New electric car charging station under construction on Sawdust

By: Bryan Shettig
| Published 06/15/2012

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THE WOODLANDS, Texas –– Electric car drivers, get ready for another charging station in the area.

An eVgo charging station is being built on Sawdust Road outside of the H-E-B and is set to open in early July, said David Knox, a spokesperson for the Houston-based eVgo.

The Sawdust location joins two other charging stations in the parking garage at Market Street operated by another company.

eVgo also operates on a subscription basis, Knox said, where users pay $89 a month and can charge at any of the DC volt stations as much as they want and also get a free home charger, which can run for a couple thousand dollars. A Nissan Leaf, for example, can get a 50-mile charge in 15 minutes or less at one of the stations, Knox said.

“People like these kinds of charging stations because if they have some unexpected trips during the day and they need a charge, they can get one," he said. A Chevy Volt, which is a hybrid, can go 45 miles on an electric charge; a Nissan Leaf can go 80 to 100 miles on a charge, but doesn’t have a gas backup tank.

eVgo has been working closely with car manufacturers, Knox said, including Nissan, Toyota and Mitsubishi and currently has 12 charging stations in the Houston area. The idea is to have about 50 stations soon, that will join a proposed 70 stations in the Dallas-Fort Worth area. The company is partnering with businesses, including H-E-B, Walgreens, Whole Foods and the Memorial City Mall, to put in charging stations.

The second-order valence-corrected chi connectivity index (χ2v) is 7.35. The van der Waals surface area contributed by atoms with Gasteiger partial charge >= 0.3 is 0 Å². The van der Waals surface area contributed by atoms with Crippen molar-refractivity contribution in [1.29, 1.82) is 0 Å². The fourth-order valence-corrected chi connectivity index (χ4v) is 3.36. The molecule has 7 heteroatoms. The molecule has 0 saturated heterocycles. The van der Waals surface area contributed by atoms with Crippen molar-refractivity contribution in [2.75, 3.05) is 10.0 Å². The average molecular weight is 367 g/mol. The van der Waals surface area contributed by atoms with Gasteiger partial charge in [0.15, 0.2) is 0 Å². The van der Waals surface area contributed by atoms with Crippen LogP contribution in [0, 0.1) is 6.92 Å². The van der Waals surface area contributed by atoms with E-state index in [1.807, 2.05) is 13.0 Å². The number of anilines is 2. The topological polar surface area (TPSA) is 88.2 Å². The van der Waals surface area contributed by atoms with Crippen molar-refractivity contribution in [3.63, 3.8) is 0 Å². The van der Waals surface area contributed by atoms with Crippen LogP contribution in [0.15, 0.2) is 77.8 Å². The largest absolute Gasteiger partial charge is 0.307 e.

The independently owned company, which is not government subsidized, opened its first station Sept. 8, 2011, and is based out of the Energy Corridor off Interstate 10, ironically, where a Hummer dealership once stood.

“Texas is one of the early EV adoption areas,” Knox said. Critics have said that while electric cars may seem green, they’re still using electricity that can come from “dirty” sources such as coal plants, but Knox rebutted, saying electricity in Texas doesn’t just come from coal plants.

“Power here in Texas is a mix, it comes from coal, natural gas, wind and a little hydro,” he said. “Coal that is well-scrubbed is very clean too. And even then, if an electric vehicle was getting electricity solely from a coal plant, that's still cleaner than a gas vehicle and preventing pollution from going into the air.”

eVgo also works to ensure that electricity is coming from clean natural gas, coal and renewable energy sources.

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